Othello’s severe distrust towards Desdemona is largely because of Iago’s attempt to convince Othello of Desdemona’s affair with Cassio. Throughout the play Othello battles between trusting his wife or trusting his seemingly loyal friend. Othello changes his perspective drastically moments before he inevitably dies. Othello starts Act V furious with Desdemona and slowly realizes how Iago misguided him so greatly. After Desdemona’s loyalty is revealed, Othello understands that Desdemona never betrayed him.
Shakespeare's Othello is set during the Renaissance period and therefore the roles of the women in Othello are supposedly bounded by the period when women are considered to be of low intellect. In Othello, most male characters assume that women are inherently promiscuous, which explains why all three women characters in the play are accused of sexual infidelity. Yet Shakespeare develops the women to speak the most sense throughout the play and able to trust other characters in the play. To the men in Othello, female sexuality is a threatening force more than it is an attractive one. Shakespeare cheapens Othello by lowering his standard with impertinent language.
All these traits that Othello exhibits lead him to be known as one of the most well-known tragic heroes in all of literature. And Iago is person who is full of hatred and jealousy towards anyone who is in a position higher than him; he can’t control his jealousy and begin doing actions which is not suitable to his position. This leads to destroy all the people whom around him even the people he
This is seen when Iago and Othello discuss the relationship of Desdemona and Cassio, “Did Michael Cassio, when you wooed my lady, Know of your love?” (Shakespeare 3.3.103). Othello responds with a sense of curiosity towards the topic of Cassio and Desdemona, this is the first sense of isolation that is hinted towards as now the topic of something Othello is not even aware of about his wife is introduced by Iago. The wedge that is put in place by Iago between Othello and Desdemona can be transferred into the idea that “Othello is that of the responsibility for Desdemona's death” (Vanita 342). The fact that Othello is a factor in isolating Desdemona, is because he now has the idea that Desdemona is unfaithful to
Next, Othello’s secret wife, Desdemona, a naive white Venetian noblewoman. Othello’s flag bearer in the war, Iago, is the main antagonist in the play. Iago’s wife, Emilia is witty and intelligent, she also is Desdemona’s attendant in Cyprus. Othello’s young lieutenant, Cassio has a close friendship with Desdemona. Next, Bianca, a prostitute who is fond of Cassio.
Othello 's race differentiates him from all other characters and makes him very self-conscious. It makes him work harder for his reputation, so he has the possibility to be regarded as equal to the white people that dominate Venice. Perhaps this is the reason for his success, but the prejudice that is being projected onto him, especially considering his marriage to Desdemona leads to a tragic outcome. Another topic that is being repeated through the play is magic. Othello is accused of using magic to woo his future wife, merely because of his racial disparity, and therefore is called a “pagan” (Shakespeare, 2016, Act 1 Scene 1).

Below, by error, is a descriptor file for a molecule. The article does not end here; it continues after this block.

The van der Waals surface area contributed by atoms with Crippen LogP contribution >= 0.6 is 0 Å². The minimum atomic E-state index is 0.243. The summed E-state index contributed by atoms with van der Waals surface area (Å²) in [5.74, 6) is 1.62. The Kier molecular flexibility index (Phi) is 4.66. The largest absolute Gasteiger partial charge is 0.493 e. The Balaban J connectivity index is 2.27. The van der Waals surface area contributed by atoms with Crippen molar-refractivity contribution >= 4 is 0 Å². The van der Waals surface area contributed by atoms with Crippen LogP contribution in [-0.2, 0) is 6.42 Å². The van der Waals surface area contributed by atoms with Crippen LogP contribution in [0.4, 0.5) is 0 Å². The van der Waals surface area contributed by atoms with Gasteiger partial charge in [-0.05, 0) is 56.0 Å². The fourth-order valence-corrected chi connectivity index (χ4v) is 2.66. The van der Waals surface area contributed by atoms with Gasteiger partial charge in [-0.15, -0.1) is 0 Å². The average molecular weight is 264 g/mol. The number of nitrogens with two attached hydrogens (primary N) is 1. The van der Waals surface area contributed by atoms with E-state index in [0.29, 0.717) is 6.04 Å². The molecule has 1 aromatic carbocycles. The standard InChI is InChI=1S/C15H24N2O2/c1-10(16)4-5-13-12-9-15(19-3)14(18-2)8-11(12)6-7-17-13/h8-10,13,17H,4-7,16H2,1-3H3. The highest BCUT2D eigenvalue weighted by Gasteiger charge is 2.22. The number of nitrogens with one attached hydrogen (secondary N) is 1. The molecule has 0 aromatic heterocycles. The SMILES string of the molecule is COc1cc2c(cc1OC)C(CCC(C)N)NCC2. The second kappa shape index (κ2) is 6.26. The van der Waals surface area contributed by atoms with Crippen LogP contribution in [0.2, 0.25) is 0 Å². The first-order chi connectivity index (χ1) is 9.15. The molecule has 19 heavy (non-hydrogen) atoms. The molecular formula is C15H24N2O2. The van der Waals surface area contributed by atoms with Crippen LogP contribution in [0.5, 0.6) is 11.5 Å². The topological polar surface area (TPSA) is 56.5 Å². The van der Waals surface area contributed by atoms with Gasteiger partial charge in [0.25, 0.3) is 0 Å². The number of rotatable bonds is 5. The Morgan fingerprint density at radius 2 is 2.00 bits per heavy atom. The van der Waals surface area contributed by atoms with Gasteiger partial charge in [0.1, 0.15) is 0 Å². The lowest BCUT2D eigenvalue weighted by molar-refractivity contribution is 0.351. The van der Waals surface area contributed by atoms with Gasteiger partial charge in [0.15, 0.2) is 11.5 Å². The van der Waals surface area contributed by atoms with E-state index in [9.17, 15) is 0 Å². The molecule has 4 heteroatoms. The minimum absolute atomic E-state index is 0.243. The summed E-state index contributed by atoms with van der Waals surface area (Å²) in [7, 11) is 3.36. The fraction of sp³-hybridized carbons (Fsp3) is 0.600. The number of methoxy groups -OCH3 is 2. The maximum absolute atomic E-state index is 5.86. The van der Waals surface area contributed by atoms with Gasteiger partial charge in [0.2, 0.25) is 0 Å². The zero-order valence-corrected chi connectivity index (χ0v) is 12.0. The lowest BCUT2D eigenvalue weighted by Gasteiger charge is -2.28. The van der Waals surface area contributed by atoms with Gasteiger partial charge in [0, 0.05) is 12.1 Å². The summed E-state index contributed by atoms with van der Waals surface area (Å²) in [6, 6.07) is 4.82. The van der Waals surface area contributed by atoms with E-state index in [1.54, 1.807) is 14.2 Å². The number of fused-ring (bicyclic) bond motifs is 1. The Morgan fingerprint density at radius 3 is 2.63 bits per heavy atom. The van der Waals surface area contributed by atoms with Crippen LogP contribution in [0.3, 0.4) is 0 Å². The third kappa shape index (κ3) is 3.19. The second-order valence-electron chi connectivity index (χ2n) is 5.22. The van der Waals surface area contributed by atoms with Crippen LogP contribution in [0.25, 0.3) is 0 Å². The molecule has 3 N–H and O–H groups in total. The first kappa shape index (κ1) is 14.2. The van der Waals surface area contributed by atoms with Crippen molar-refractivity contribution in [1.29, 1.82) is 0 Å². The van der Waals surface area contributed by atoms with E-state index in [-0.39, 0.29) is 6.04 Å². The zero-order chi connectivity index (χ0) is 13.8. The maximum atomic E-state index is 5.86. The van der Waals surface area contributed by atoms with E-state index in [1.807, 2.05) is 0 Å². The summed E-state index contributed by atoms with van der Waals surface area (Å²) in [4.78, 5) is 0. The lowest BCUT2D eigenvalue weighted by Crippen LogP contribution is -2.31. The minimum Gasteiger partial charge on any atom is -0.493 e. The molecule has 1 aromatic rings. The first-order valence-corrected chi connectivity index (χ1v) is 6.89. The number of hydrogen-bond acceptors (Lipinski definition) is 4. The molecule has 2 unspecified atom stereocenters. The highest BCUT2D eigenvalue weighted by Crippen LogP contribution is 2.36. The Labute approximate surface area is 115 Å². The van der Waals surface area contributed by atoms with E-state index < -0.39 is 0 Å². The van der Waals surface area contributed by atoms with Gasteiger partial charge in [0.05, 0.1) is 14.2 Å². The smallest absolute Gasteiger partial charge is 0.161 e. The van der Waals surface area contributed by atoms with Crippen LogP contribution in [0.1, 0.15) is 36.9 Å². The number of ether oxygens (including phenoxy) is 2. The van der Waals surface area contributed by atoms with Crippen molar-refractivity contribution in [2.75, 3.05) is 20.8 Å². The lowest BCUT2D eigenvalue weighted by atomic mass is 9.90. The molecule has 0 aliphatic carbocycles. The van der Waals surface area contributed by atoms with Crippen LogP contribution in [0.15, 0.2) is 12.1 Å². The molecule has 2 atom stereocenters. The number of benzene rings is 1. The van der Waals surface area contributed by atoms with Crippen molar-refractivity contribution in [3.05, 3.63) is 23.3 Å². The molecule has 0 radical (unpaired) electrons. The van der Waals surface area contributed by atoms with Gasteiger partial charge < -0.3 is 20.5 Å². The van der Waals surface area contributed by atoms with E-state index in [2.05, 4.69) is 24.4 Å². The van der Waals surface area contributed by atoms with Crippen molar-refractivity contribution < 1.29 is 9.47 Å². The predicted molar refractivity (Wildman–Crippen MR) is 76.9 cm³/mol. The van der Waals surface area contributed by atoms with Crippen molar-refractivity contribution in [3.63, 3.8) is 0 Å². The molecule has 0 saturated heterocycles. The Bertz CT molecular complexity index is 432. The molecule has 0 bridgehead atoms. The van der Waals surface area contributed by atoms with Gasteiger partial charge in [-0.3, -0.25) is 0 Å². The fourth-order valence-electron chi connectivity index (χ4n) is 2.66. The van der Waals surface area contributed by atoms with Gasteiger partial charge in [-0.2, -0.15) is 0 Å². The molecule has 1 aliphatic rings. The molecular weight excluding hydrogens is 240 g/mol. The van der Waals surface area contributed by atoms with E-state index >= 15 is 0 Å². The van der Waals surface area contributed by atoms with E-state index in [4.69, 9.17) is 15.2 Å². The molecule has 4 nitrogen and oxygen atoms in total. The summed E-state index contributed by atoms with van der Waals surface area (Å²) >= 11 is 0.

By the end of the play Othello realizes that Desdemona is innocent, so is Cassio, but the one to blame is Iago, who has the reputation of being “full of love and honesty” in almost everyone’s eyes. So to remain that noble man the play’s protagonist tells his countryman that despite all his good deeds he has done, could not excuse him for what he has done being engulfed and misled by jealousy which Iago fired, so he wants to be remembered as honorable man: I have done the state some service, and they know 't. No more of that. I pray you, in your letters, When you shall these
Regardless of the lack of trust from Othello, Desdemona did deceive her father prior to the situation. She went against her father’s will and chose to marry the Moor, Othello. The trust bond shared between Othello and Desdemona had been broken due to the lies that were being fed to him which ultimately led to the death of both their lives. In Shakespeare’s Othello, a wedding based on a lie,
This is revealed in Act 1 Scene 2. Early on in the scene of the play, Shakespeare seems to show a self-confident Othello, especially after his speech to Barbantio and the Senators in Act 1 Scene 3 when he explains that he is a descendant of a royal line of kings. While this is necessary for him to be ‘great’ - to have tragic stature, it also suggests his unquestioning belief in his abilities. Othello’s hamartia could be his implicit trust in his own worth or even more in Iago, whom he believes so wholeheartedly and never suspects would ever betray him or perhaps. Othello’s hamartia could also be seen as his jealousy, which grows increasingly when he see Cassio and Desdemona together, but it is initially his trust which allows Iago to manipulate him into thinking that Desdemona is betraying him by being unfaithful with Cassio and by reminding him constantly that he is an outsider.